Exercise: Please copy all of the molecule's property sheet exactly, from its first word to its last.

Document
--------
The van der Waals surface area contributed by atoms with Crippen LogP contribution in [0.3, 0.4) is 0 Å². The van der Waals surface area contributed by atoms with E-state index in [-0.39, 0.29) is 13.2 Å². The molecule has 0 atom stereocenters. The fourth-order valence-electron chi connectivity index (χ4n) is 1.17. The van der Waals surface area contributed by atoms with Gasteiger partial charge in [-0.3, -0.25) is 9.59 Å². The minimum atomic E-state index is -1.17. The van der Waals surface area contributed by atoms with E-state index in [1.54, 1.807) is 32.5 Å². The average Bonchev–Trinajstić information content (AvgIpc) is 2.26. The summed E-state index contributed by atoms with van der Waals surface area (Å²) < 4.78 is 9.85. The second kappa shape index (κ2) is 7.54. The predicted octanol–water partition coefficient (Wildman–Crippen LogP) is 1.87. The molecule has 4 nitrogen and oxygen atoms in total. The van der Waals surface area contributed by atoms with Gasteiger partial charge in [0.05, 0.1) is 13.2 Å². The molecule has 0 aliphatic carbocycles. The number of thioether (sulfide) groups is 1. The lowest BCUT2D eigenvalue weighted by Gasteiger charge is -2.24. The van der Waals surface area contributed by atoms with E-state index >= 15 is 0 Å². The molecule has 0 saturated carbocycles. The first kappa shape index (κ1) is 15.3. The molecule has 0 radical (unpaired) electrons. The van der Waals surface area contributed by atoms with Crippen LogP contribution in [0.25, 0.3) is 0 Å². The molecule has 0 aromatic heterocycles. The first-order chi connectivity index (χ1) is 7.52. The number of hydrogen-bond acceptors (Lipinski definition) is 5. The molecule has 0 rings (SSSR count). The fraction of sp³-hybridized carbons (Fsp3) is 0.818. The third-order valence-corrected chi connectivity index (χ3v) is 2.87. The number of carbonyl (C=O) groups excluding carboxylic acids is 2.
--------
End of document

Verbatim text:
The van der Waals surface area contributed by atoms with Crippen LogP contribution in [0.3, 0.4) is 0 Å². The van der Waals surface area contributed by atoms with E-state index in [-0.39, 0.29) is 13.2 Å². The molecule has 0 atom stereocenters. The fourth-order valence-electron chi connectivity index (χ4n) is 1.17. The van der Waals surface area contributed by atoms with Gasteiger partial charge in [-0.3, -0.25) is 9.59 Å². The minimum atomic E-state index is -1.17. The van der Waals surface area contributed by atoms with E-state index in [1.54, 1.807) is 32.5 Å². The average Bonchev–Trinajstić information content (AvgIpc) is 2.26. The summed E-state index contributed by atoms with van der Waals surface area (Å²) < 4.78 is 9.85. The second kappa shape index (κ2) is 7.54. The predicted octanol–water partition coefficient (Wildman–Crippen LogP) is 1.87. The molecule has 4 nitrogen and oxygen atoms in total. The van der Waals surface area contributed by atoms with Gasteiger partial charge in [0.05, 0.1) is 13.2 Å². The molecule has 0 aliphatic carbocycles. The number of thioether (sulfide) groups is 1. The lowest BCUT2D eigenvalue weighted by Gasteiger charge is -2.24. The van der Waals surface area contributed by atoms with E-state index >= 15 is 0 Å². The molecule has 0 saturated carbocycles. The first kappa shape index (κ1) is 15.3. The molecule has 0 radical (unpaired) electrons. The van der Waals surface area contributed by atoms with Crippen LogP contribution in [0.25, 0.3) is 0 Å². The molecule has 0 aromatic heterocycles. The first-order chi connectivity index (χ1) is 7.52. The number of hydrogen-bond acceptors (Lipinski definition) is 5. The molecule has 0 rings (SSSR count). The fraction of sp³-hybridized carbons (Fsp3) is 0.818. The third-order valence-corrected chi connectivity index (χ3v) is 2.87. The number of carbonyl (C=O) groups excluding carboxylic acids is 2.